Tuesday, March 23, 2010

Rush of Water, Hiss of Foam

Sorry to repeat myself, but I think I've made a great improvement here, over my last post. This is a cut and edited version of my latest amateur beach movie. I've put back the original soundtrack with wind and water sounds. I hope you enjoy it. When the music pauses, listen to the waves!

I loved making it, and hope to learn more about the video editing software. It's on my long list of goals....

Thanks for your visit and for sharing this with me!

Video c Lynda Lehmann but available on YouTube for embedding. Re-posted from "Peripheral Vision" blog.

Monday, March 15, 2010

Sibilant Songs of the Shoreline: Surf, Shells, Seagulls, Sand, and Sky

Early Bird - Image c Lynda Lehmann 2010

Winging It - Image c Lynda Lehmann 2010

Feeding Time - Image c 2010 Lynda Lehmann

Alone Among Strangers - Image c 2010 Lynda Lehmann

Anticipation - Image c 2010 Lynda Lehmann

Blue Sky, Blue Water - Image c 2010 Lynda Lehmann

Nested in the Sand - Image c 2010 Lynda Lehmann

Gull Walk - Image c 2010 Lynda Lehmann

Beach Baubles - Image c 2010 Lynda Lehmann

Inevitable Beauty - Image c 2010 Lynda Lehmann

What's sibilant at the seashore? The hissing of the foaming surf, the shrill screeching of gulls, the satisfying intervals of silence and solitude.

Okay, you've got me. The words I've used to DESCRIBE those natural phenomena are instances of sibilance, whereas the phenomena themselves, are not.

Nevertheless, every time I go to the beach with my camera, nature reveals her little secrets to me, sights and sounds and smells (there I go again) that fill me with joy. It seems that by looking through my camera lens, I've made a pact with beauty. Each time I see more than the time before. No exotic foreign scenes, just everyday sights of the shoreline. Each time, I feel so rich and enriched: my cup of beauty is full again!

I see the entire animal kingdom in the clannish squawking chatter of the gulls, moving mostly in unison against the waves, in vigilant outlook for their next meal. I see the cosmos in a brightly colored scattering of shells, the treasures of ages in a golden, iridescent conch half buried in the sand.

It's an addiction. Framing an image in your viewfinder or LCD screen can do two things. It can actually insulate you from the walking/hiking experience because you loose yourself in the intention of getting satisfying photographs to document the experience you're only HALF having, lol....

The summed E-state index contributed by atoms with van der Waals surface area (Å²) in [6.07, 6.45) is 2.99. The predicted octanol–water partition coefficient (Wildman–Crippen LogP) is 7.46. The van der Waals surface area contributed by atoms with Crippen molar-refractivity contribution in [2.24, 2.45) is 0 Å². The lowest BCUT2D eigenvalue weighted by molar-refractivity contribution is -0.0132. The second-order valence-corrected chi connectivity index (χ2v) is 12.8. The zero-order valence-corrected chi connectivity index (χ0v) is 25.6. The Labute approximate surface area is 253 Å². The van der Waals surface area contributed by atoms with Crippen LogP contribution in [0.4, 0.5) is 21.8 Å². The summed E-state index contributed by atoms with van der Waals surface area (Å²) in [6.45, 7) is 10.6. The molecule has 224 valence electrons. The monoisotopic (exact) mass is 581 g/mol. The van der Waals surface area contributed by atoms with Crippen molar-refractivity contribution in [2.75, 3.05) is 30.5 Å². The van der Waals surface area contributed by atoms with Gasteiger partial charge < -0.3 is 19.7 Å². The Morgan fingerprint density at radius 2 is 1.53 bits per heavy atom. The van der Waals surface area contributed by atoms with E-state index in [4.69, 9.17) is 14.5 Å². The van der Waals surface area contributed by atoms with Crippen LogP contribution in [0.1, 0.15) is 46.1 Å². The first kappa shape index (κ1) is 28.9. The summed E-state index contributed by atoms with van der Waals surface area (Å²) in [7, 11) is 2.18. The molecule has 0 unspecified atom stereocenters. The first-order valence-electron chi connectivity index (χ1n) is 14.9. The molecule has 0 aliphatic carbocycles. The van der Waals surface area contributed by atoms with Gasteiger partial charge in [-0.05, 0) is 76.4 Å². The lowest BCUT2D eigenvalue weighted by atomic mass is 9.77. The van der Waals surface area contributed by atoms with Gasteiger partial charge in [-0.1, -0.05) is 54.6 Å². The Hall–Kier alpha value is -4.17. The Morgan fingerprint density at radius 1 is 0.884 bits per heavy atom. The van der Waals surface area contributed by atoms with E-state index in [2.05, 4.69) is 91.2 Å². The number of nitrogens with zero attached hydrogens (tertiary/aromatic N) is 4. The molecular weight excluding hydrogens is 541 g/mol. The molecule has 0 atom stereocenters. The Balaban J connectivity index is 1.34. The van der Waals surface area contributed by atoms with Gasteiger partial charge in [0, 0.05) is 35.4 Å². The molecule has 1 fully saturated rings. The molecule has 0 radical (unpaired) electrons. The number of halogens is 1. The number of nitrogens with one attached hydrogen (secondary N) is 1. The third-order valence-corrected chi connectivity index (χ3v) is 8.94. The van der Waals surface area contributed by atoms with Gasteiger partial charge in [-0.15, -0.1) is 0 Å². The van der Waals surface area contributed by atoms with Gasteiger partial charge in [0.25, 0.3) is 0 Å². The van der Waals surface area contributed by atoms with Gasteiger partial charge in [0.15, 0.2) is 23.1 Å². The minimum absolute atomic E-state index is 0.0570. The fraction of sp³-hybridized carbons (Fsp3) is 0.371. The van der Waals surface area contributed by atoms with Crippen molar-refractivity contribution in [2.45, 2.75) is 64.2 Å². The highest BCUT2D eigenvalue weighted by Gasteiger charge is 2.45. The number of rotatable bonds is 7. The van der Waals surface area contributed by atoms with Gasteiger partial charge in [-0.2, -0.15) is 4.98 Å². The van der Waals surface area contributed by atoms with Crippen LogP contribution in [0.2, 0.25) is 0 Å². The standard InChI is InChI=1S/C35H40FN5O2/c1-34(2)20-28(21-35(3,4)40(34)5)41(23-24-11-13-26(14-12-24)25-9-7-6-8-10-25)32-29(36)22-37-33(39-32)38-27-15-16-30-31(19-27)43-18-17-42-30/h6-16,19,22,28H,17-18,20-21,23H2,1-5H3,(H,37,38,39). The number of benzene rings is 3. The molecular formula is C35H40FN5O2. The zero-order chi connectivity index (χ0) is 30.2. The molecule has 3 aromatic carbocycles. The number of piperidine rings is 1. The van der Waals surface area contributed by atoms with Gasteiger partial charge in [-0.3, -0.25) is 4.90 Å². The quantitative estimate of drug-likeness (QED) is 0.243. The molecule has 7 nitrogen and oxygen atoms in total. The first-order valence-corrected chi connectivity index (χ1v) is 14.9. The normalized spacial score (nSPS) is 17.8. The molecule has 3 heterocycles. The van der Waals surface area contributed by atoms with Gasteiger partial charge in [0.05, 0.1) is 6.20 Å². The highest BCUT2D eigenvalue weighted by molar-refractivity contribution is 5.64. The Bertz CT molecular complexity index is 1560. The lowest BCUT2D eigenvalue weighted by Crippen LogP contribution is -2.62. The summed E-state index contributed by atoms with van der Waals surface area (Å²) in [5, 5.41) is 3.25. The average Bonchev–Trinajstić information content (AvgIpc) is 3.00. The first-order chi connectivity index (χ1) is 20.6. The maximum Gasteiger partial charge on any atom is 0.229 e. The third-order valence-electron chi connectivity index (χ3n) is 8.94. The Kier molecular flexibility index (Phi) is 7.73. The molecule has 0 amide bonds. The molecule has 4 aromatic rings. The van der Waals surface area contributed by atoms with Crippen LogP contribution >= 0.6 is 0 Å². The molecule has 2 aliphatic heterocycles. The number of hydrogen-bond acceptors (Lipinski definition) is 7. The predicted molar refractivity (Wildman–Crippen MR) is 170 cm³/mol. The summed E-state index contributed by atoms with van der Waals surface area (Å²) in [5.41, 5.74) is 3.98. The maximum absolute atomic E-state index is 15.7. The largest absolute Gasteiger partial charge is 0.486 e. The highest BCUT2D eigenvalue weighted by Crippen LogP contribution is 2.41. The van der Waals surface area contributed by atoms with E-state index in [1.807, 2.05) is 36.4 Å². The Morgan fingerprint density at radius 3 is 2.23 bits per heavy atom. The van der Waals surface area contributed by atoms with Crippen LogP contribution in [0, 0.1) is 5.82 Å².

Or, by the concentration of your focus on aspects and segments of the surrounding environment, you actually sense and see MORE of it! Most of the time it's a wash (no pun intended) and what I lose in the directness of the experience, I'm compensating for by the poignant visual moments--those shining little moments of thrilling epiphany--in which I entirely lose myself. Nature spins its magic around me and I'm in FLOW for as long as I go with it.

At one point I had hundreds of gulls taking wing around me--and for a moment I was immersed in a universe of fluttering wings whose "whooshing" sound filled the beach and drowned out the crashing of waves and the hiss of sea-foam. (As you can imagine, I was immensely grateful that none of them dropped on me...)

I watched in awe (through my lens) as one sedate gull was knocked over backwards by a wave. He had to use his wings to straighten himself and scramble back into his sitting position. If a gull can look surprised and flustered, I think he did! But maybe I'm anthropomorphizing too much....

I've been carrying my tripod lately. It becomes quite heavy to lug over long distances on sand or muddy trails. But it's worth the benefit of better photo quality--and I'm finally training myself to carrying it religiously. I've been shooting at narrow apertures, as small as F 11 and even F 16 on sunny days, to facilitate depth of field. Although JPG noise continues to be a problem, even when I use a noise filter in the processing.

Here are a few of the many images I shot the other day. My favorite shots are "Anticipation," "Nested in the Sand" and "Blue Sky, Blue Water." My greatest joy is finding beauty and tranquility in everyday scenes, including local beaches and parks. Most of us are fortunate enough to have a park, or a stretch of forest, or a garden, somewhere nearby. Do you have a favorite sanctuary where you habitually go to find natural beauty and peace?

NOTE: I would like to thank all those of you who voted for my photo in the Newsday photo contest. I believe the winner had literally thousands of votes, and was a shot of a child hugging a marine mammal. I haven't been able to find it again to verify this, but it was an adorable and heartwarming photo, well deserving of the votes.

All images and text c Lynda Lehmann. If you would like to view more of my art or make a purchase, please visit Lynda Lehmann Painting and Photography or my gallery at Imagekind, where you can choose from several sizes and paper types or buy my prints plain or matted and framed.

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